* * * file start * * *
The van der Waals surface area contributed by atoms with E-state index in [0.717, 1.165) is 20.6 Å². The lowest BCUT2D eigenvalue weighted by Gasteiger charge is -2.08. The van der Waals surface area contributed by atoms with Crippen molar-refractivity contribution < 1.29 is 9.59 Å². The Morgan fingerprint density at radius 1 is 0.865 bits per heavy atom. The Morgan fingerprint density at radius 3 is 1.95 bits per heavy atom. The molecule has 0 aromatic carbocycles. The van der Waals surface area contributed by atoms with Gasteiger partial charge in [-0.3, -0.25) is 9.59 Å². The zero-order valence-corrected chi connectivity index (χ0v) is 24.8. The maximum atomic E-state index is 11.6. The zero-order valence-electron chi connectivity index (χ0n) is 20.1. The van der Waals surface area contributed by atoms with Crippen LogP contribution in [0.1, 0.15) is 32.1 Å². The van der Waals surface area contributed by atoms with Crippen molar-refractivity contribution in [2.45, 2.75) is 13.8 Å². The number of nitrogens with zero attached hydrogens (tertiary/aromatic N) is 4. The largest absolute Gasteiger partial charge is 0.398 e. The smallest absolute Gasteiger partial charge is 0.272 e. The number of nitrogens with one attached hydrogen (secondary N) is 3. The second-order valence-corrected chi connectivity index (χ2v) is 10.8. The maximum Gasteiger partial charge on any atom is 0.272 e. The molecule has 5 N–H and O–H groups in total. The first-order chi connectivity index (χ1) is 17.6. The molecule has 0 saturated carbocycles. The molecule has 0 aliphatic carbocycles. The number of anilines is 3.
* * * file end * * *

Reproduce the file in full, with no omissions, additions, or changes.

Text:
The van der Waals surface area contributed by atoms with E-state index in [0.717, 1.165) is 20.6 Å². The lowest BCUT2D eigenvalue weighted by Gasteiger charge is -2.08. The van der Waals surface area contributed by atoms with Crippen molar-refractivity contribution < 1.29 is 9.59 Å². The Morgan fingerprint density at radius 1 is 0.865 bits per heavy atom. The Morgan fingerprint density at radius 3 is 1.95 bits per heavy atom. The molecule has 0 aromatic carbocycles. The van der Waals surface area contributed by atoms with Gasteiger partial charge in [-0.3, -0.25) is 9.59 Å². The zero-order valence-corrected chi connectivity index (χ0v) is 24.8. The maximum atomic E-state index is 11.6. The zero-order valence-electron chi connectivity index (χ0n) is 20.1. The van der Waals surface area contributed by atoms with Crippen LogP contribution in [0.1, 0.15) is 32.1 Å². The van der Waals surface area contributed by atoms with Crippen molar-refractivity contribution in [2.45, 2.75) is 13.8 Å². The number of nitrogens with zero attached hydrogens (tertiary/aromatic N) is 4. The largest absolute Gasteiger partial charge is 0.398 e. The smallest absolute Gasteiger partial charge is 0.272 e. The number of nitrogens with one attached hydrogen (secondary N) is 3. The second-order valence-corrected chi connectivity index (χ2v) is 10.8. The maximum Gasteiger partial charge on any atom is 0.272 e. The molecule has 5 N–H and O–H groups in total. The first-order chi connectivity index (χ1) is 17.6. The molecule has 0 saturated carbocycles. The molecule has 0 aliphatic carbocycles. The number of anilines is 3.